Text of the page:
Design may well be a rendering of intent, but forms themselves offer the promise of something more: giving not only government a place to render its intentions but citizens as well. Davies and Chisnell’s work with the FVAP explored how various elements work in tandem to affect a citizen’s ability to both make sense of a government’s request and coherently render a response of his own. In order to paint a more complete picture of the citizen and government-employee experiences that information ecosystems facilitate, designers must understand the sensemaking processes that contribute to each party’s manifestation of intent.
Processes and sensemaking
In late June 2014, I received a call from Michele Palermo, a state employee working with the Rhode Island Department of Education (RIDE). Michele asked if my teammates and I would be interested in helping the department in its management of the state’s pre-kindergarten (pre-K) lottery program. I instantly affirmed our interest and inquired as to the nature of the program itself.
Over the next thirty minutes, Michelle explained the situation in great detail. At that time, RIDE operated a small, pre-K program for which the demand greatly outstripped the supply. To account for this discrepancy, the department required families interested in the pre-K program to take part in a state-run lottery program. Families applied for the lottery by filling out and returning paper applications to any of the 18 classrooms in which pre-K was offered. RIDE then verified applicants and ran the lottery by randomly selecting applicants. As Michele described it to me, everything about the program seemed straightforward.
The only problem was the none-too-small matter of scale. Over the next four years, I learned, RIDE planned to quadruple the number of classrooms in which it offered pre-K. This would likely increase the number of people applying to the program by at least that amount, making their current processes untenable. Michele hoped to leverage RIDE’s partnership with Code for America to help design a pre-K lottery system that could accommodate this increase in scale.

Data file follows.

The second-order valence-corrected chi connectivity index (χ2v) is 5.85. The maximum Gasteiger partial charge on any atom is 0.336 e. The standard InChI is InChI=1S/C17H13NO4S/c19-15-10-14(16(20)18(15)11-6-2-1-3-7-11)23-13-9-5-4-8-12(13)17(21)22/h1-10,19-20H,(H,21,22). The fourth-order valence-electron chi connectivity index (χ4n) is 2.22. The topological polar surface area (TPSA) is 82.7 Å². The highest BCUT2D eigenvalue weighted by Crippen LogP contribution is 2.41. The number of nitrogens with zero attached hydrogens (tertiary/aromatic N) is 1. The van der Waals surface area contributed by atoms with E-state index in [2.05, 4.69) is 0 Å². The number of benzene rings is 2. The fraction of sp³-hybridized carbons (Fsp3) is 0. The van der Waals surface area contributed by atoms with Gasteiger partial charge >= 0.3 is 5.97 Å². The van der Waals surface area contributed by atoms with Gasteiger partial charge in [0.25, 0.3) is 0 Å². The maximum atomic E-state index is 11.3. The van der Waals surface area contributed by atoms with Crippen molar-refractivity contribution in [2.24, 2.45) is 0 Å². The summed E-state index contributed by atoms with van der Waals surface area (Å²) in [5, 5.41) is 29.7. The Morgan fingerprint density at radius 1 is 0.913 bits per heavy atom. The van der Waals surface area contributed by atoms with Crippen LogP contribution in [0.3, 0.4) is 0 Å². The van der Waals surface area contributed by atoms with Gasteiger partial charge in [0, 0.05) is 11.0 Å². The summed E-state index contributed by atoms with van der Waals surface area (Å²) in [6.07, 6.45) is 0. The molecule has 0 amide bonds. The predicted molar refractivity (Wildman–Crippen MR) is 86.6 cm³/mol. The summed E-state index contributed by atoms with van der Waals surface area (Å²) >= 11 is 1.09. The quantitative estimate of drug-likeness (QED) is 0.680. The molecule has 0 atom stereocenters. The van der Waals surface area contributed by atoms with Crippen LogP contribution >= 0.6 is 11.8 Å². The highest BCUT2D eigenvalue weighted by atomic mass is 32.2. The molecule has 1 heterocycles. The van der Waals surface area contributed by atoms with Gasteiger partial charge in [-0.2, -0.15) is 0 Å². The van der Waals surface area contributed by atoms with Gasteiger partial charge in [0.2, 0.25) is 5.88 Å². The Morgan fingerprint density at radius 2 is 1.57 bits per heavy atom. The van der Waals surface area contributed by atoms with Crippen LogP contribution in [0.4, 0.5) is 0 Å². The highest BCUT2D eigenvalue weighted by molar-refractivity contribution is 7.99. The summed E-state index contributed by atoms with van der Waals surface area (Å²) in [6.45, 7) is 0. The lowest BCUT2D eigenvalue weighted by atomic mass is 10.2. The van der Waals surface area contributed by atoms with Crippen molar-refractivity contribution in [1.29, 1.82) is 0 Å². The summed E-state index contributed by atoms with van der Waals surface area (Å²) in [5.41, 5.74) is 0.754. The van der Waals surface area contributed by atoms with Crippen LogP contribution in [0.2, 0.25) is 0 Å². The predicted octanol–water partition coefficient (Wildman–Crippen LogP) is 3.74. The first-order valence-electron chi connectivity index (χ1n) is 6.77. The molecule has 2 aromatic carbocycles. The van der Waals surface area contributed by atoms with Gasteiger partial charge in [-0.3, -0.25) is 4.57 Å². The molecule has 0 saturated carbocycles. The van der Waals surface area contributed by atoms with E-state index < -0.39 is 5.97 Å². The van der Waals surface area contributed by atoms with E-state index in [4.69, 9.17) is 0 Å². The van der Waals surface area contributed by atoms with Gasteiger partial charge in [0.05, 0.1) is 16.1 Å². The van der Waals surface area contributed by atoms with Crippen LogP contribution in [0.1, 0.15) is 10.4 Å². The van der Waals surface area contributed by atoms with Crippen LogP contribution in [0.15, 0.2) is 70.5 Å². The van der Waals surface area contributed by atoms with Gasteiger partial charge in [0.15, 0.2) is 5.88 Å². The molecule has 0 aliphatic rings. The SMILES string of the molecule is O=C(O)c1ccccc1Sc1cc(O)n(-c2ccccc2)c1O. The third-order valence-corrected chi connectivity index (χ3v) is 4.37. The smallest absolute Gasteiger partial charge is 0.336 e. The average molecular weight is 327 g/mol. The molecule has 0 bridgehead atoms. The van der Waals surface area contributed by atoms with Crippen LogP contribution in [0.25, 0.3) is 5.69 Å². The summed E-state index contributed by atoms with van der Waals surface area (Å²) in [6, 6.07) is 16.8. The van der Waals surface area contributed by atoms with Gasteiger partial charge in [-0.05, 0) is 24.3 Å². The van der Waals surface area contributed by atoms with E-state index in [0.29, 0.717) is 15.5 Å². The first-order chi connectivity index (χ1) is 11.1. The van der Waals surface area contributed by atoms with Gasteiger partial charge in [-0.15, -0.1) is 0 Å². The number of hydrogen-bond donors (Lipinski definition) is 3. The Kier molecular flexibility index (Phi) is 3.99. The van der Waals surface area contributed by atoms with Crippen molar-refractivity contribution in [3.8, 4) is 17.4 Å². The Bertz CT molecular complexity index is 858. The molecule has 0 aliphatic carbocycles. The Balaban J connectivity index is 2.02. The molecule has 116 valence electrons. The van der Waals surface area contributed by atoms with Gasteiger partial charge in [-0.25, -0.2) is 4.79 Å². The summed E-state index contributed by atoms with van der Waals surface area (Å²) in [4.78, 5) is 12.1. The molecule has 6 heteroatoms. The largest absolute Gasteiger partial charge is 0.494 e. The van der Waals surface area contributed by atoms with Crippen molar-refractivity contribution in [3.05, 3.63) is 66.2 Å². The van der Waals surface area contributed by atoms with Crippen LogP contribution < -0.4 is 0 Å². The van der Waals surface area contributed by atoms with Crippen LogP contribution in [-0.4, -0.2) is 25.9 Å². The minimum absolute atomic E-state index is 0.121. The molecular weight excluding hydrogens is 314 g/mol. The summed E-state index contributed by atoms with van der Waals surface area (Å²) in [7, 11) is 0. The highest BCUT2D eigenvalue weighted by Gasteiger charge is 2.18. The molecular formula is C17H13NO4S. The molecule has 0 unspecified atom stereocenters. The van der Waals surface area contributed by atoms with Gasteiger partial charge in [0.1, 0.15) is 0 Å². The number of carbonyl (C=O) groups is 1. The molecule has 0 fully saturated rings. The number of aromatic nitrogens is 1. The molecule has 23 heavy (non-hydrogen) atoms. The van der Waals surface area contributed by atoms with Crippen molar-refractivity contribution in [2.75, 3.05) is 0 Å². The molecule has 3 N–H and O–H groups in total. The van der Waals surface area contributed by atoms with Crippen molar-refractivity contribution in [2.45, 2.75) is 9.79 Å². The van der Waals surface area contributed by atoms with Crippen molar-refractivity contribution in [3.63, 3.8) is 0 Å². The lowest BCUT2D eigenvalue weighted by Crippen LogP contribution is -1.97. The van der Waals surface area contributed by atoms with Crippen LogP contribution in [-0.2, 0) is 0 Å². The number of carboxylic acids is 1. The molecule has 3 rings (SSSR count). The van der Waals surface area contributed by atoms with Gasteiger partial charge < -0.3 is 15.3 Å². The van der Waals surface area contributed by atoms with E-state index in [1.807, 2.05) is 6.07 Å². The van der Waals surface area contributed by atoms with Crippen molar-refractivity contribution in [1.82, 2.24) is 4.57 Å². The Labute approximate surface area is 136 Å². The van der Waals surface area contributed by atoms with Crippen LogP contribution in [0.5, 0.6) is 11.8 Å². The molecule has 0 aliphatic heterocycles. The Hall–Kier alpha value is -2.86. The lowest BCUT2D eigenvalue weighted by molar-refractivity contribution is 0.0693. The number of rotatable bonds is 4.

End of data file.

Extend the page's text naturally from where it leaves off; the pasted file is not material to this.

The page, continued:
After thanking Michele for her time, I hung up and immediately forwarded my notes to my teammate, Jeff, via email. Days later, he and I divided the processes of the program into two groups that just so happened to neatly correspond with opportunities to improve the the citizen experience and the government-employee experience: application/verification and selection.
As I mentioned, families applying to the pre-K lottery program did so using paper applications. This meant that if a family was interested in applying to more than one classroom, they had to fill out multiple applications and hand deliver them to each classroom. Jeff and I proposed that RIDE offer families a digital application whereby parents could apply to multiple classrooms with the click of a button. Using a digital application also allowed us RIDE to programmatically verify whether or not applicants were qualified to apply for a classroom in the first place.
I quickly sketched the application flow to give Michele and her colleagues a picture of what that might look like.
To improve the government employee experience, Jeff worked with Michele to hash out the details of the actual algorithm by which RIDE manually ran its lottery. Within a few weeks we had a working prototype that took a list of applicants and returned both a list of “accepted” students as well as a list of “waitlisted” students. Again, I sketched a series of pictures to explain what that process might look like when conducted through a web application.
While our collaboration with RIDE is ongoing, the story thus far provides good insight into the procedural aspect of the design of information ecosystems. Notice, for example, how little the design of actual forms has come into play: Most of the design work on our part has involved helping RIDE identify and articulate its own processes. By scrutinizing and digitizing these processes, we have provided the Department with a way to scale its program with minimal effort.
So how can form designers apply this approach more generally? Through the identification and reorchestration of an information ecosystem’s processes.
As defined earlier, processes are any of a number of steps taken to either (1) aid in the function of a protocol or (2) transform data as it moves through an information ecosystem. This definition prompts the following “discovery” questions for designers working to improve processes: What are the processes comprising this information ecosystem? And how do they currently work?
A designer’s ability to answer these questions is heavily dependent on the degree to which the processes comprising the information ecosystem in question are “open.” Open13, in this sense of the word, is essentially the degree to which processes are both identifiable—that is, discrete—and articulable—that is, explainable in plain language.
In the case of our collaboration with RIDE, Michele was very forthcoming in helping to identify and explain the ways in which the pre-K lottery worked, including everything from distributing lottery applications and collecting them to verifying the legitimacy of applicants, running the lottery, and notifying lottery winners. After reviewing and agreeing upon our understanding of these processes, Jeff and I looked for ways to express them in pseudocode (e.g. “if x happens, then y”). This helped us determine the degree to which we might automate (and therefore scale and improve) them.
The easiest way to identify an ecosystem’s processes is to simply ask: ask government employees, one at a time, how their organization works. Designer Craig Mod suggests a useful heuristic for this in his post How Are Apps Made?: